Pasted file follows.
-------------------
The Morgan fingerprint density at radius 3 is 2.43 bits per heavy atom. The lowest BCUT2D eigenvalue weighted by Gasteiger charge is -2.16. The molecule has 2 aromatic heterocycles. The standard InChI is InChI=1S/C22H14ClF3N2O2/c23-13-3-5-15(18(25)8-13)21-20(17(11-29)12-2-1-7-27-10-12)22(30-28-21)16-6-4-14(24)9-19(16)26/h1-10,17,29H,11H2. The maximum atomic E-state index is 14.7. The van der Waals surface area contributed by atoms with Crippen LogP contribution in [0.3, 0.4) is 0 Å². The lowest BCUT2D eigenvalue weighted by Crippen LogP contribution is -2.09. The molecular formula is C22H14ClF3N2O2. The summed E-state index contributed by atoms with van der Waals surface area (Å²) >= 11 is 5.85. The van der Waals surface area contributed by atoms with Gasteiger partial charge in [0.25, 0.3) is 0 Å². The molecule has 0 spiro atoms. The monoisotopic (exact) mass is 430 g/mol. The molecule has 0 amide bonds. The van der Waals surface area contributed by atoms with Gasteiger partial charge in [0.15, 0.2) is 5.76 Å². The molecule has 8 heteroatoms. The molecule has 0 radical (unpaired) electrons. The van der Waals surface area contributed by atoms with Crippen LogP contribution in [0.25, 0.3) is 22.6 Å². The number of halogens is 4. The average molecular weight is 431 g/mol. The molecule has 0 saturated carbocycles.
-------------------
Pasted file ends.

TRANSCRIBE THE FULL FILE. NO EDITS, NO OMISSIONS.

The Morgan fingerprint density at radius 3 is 2.43 bits per heavy atom. The lowest BCUT2D eigenvalue weighted by Gasteiger charge is -2.16. The molecule has 2 aromatic heterocycles. The standard InChI is InChI=1S/C22H14ClF3N2O2/c23-13-3-5-15(18(25)8-13)21-20(17(11-29)12-2-1-7-27-10-12)22(30-28-21)16-6-4-14(24)9-19(16)26/h1-10,17,29H,11H2. The maximum atomic E-state index is 14.7. The van der Waals surface area contributed by atoms with Crippen LogP contribution in [0.3, 0.4) is 0 Å². The lowest BCUT2D eigenvalue weighted by Crippen LogP contribution is -2.09. The molecular formula is C22H14ClF3N2O2. The summed E-state index contributed by atoms with van der Waals surface area (Å²) >= 11 is 5.85. The van der Waals surface area contributed by atoms with Gasteiger partial charge in [0.25, 0.3) is 0 Å². The molecule has 0 spiro atoms. The monoisotopic (exact) mass is 430 g/mol. The molecule has 0 amide bonds. The van der Waals surface area contributed by atoms with Gasteiger partial charge in [0.15, 0.2) is 5.76 Å². The molecule has 8 heteroatoms. The molecule has 0 radical (unpaired) electrons. The van der Waals surface area contributed by atoms with Crippen LogP contribution in [0.25, 0.3) is 22.6 Å². The number of halogens is 4. The average molecular weight is 431 g/mol. The molecule has 0 saturated carbocycles.